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The Book of Sothis also provides another similar figure for the creation.
The ancient Greeks reported similar figures on ancient Egyptian chronology.
Among the Greeks, Heracles, Dionysus, and Pan are held to be the youngest of the gods.
But in Egypt, Pan1 is the most ancient of these and is one of the eight gods who are said to be the earliest of all; Heracles belongs to the second dynasty (that of the so-called twelve gods); and Dionysus to the third, which came after the twelve.
Most ancient Greek and Roman chroniclers, poets, grammarians, and scholars (Eratosthenes, Varro, Apollodorus of Athens, Ovid, Censorinus, Catullus, and Castor of Rhodes) believed in a threefold division of history: ádelon (obscure), mythikón (mythical) and historikón (historical) periods.
According to Censorinus (quoting Varro), the second period (mythikón) lasted from 2137 to 776 BC, or if Censorinus' own dates are used: 2376 BC to 776 BC, or finally if Castor's: 2123 BC to 776 BC.
Instead they believe that these figures were either fabrications, or were based on not literal solar years (365.2425 days) but instead lunar months (29.53059 days).
Cicero, reacting to the chronologies of such authors as Berossos (who composed a Greek-language history of Babylonia, known as the Babyloniaca, during the 3rd century BC) strongly criticised the claim that the Babylonians had kings going back hundreds of thousands of years: ...
As Censorinus admitted: Varro and Castor of Rhodes also wrote something very similar; however, some ancient Greek and Romans attempted to calculate the date for the creation by using ancient sources or records of mythological figures.
Ovid, however, dated the start of the (mythikón) period to the reign of Inachus, who he dated 400 or so years after the flood of Ogyges, meaning around 1900–1700 BC, but agreed with Varro that the mythikón ended during the first Olympiad (776 BC).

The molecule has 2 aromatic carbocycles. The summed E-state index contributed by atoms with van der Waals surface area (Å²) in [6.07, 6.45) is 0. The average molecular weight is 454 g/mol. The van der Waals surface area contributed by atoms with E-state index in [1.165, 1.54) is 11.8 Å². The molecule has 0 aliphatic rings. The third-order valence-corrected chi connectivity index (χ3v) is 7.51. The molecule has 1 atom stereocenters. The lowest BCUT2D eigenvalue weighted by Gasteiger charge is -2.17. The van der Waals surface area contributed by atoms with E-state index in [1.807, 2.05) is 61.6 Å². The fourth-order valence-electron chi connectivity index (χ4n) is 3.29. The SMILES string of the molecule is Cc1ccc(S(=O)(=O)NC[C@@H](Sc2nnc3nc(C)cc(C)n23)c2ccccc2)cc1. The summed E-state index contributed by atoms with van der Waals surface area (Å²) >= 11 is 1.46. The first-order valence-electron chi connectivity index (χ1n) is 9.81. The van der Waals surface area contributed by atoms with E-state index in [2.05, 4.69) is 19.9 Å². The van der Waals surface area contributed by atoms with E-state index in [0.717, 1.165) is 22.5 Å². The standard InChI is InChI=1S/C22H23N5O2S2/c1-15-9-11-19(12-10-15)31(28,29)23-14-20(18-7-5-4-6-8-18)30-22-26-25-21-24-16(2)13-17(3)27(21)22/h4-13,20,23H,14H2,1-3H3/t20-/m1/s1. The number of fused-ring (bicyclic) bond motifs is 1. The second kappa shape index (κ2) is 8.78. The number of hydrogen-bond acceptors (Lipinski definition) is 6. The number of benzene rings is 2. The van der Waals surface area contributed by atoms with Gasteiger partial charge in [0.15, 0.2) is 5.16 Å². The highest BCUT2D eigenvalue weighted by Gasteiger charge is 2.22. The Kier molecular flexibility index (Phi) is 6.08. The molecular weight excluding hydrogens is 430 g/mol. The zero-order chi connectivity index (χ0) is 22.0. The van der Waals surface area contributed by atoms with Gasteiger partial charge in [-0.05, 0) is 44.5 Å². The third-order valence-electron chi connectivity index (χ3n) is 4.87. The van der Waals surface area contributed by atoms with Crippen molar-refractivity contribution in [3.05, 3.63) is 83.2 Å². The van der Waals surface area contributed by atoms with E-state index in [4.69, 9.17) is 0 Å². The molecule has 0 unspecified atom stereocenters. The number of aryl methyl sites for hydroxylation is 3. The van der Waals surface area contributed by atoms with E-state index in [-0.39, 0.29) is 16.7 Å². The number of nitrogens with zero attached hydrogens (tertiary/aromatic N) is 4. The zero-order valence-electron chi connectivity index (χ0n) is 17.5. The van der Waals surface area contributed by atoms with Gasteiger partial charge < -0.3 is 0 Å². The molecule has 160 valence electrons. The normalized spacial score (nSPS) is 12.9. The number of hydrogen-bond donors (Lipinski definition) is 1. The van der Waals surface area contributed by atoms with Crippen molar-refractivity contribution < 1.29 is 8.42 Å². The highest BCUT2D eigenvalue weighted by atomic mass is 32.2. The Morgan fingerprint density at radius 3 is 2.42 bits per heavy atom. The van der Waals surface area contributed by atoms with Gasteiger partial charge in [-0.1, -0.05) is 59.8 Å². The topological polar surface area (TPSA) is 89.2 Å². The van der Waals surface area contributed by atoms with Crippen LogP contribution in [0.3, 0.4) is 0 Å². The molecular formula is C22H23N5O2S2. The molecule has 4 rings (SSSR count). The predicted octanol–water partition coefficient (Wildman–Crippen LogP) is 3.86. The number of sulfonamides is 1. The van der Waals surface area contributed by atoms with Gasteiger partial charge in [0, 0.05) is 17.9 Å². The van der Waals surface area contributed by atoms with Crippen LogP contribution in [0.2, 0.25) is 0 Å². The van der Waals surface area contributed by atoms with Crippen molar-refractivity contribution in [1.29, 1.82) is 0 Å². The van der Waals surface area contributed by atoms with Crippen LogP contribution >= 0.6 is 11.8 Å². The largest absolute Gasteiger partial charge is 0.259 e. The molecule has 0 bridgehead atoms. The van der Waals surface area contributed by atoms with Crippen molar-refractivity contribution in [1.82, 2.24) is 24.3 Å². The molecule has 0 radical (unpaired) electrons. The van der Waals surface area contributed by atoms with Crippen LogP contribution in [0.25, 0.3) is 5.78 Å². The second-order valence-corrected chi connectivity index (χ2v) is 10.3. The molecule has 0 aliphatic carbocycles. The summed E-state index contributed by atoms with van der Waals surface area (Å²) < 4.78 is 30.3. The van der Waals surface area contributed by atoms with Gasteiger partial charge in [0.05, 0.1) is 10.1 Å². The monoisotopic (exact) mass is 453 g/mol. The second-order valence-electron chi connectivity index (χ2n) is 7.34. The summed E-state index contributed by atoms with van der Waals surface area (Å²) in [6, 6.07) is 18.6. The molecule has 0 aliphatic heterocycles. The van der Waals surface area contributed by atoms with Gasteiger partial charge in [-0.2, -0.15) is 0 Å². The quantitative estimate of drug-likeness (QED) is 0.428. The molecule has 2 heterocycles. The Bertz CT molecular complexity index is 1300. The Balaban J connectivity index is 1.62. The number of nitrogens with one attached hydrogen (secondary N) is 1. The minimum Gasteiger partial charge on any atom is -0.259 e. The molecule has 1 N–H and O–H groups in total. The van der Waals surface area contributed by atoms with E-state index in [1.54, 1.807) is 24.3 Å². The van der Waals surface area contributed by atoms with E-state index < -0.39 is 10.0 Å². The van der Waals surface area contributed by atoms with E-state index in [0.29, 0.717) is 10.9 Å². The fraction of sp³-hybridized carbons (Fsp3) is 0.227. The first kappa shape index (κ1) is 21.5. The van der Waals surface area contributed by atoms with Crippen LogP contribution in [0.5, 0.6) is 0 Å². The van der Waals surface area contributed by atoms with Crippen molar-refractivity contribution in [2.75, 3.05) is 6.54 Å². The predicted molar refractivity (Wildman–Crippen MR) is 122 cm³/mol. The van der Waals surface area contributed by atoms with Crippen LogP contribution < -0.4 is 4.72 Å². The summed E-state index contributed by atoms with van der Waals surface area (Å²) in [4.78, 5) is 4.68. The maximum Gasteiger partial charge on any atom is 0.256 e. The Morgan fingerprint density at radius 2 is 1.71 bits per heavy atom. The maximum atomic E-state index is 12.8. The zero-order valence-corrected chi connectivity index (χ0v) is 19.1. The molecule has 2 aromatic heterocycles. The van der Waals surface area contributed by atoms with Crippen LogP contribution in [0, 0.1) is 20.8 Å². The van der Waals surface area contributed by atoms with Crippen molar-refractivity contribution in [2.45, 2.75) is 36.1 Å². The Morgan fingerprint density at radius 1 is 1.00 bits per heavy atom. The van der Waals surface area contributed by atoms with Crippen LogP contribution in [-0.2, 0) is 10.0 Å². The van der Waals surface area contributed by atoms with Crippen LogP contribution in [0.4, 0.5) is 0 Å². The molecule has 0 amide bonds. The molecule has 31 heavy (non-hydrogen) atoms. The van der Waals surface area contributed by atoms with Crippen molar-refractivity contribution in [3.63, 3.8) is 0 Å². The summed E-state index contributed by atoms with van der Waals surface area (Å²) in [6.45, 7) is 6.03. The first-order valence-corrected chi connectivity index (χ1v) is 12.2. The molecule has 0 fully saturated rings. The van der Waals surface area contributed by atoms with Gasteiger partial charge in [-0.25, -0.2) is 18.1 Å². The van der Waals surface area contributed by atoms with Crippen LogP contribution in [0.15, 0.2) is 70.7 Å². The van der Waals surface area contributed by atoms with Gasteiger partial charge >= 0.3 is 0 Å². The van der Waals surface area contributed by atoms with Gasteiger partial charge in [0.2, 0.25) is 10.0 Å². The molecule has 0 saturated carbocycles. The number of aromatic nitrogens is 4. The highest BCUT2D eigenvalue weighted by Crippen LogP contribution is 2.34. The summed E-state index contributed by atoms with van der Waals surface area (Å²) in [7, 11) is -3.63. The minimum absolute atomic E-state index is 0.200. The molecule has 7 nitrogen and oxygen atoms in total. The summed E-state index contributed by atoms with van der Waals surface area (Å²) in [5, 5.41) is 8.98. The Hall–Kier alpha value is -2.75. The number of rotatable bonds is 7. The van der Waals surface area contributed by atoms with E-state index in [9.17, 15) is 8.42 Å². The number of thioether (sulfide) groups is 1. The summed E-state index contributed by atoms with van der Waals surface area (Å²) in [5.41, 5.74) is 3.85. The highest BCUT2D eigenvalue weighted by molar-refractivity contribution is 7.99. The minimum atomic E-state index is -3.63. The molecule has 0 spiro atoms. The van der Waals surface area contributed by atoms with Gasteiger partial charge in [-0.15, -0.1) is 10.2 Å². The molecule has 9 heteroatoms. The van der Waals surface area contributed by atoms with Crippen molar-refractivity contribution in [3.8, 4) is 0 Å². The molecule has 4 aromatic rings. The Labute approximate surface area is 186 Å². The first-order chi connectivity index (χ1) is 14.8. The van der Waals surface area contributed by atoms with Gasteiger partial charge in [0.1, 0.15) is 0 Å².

See Ages of Man for more details about Ovid's chronology.
According to Herodotus the ancient Egyptian demigods began 11,340 years before the reign of Seti I (1290 BC), so 11,340 1290 = 12,630 BC, while he listed earlier figures, 15,000 and 17,000, for the reign of the gods. Schwaller de Lubicz, however, in his work Sacred Science, reconstructed these dates to conclude that the ancient Egyptians dated their creation to an astronomical (stellar) event some 30,000 years before Herodotus' own time.
These figures were discussed by Isaac Newton in his The Chronology of Ancient Kingdoms Amended (1728) but were dismissed as fabrications. The ancient Greek writer Diodorus Siculus wrote that the ancient Egyptians dated their creation (or start of their reign of Gods) "a little less than eighteen thousand years" from Ptolemy XII Auletes (117–51 BC).
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A man can scarcely believe them (Babylonians) for they reckon that, down to Alexander's crossing over into Asia, it has been four hundred and seventy-three thousand years, since they began in early times to make their observations of the stars. Thereafter, the kingship passed from one to another in unbroken succession ... After the Gods, Demigods reigned for 1,255 years; and again another line of kings held sway for 1,817 years; then came thirty more kings, reigning for 1,790 years; and then again ten kings ruling for 350 years.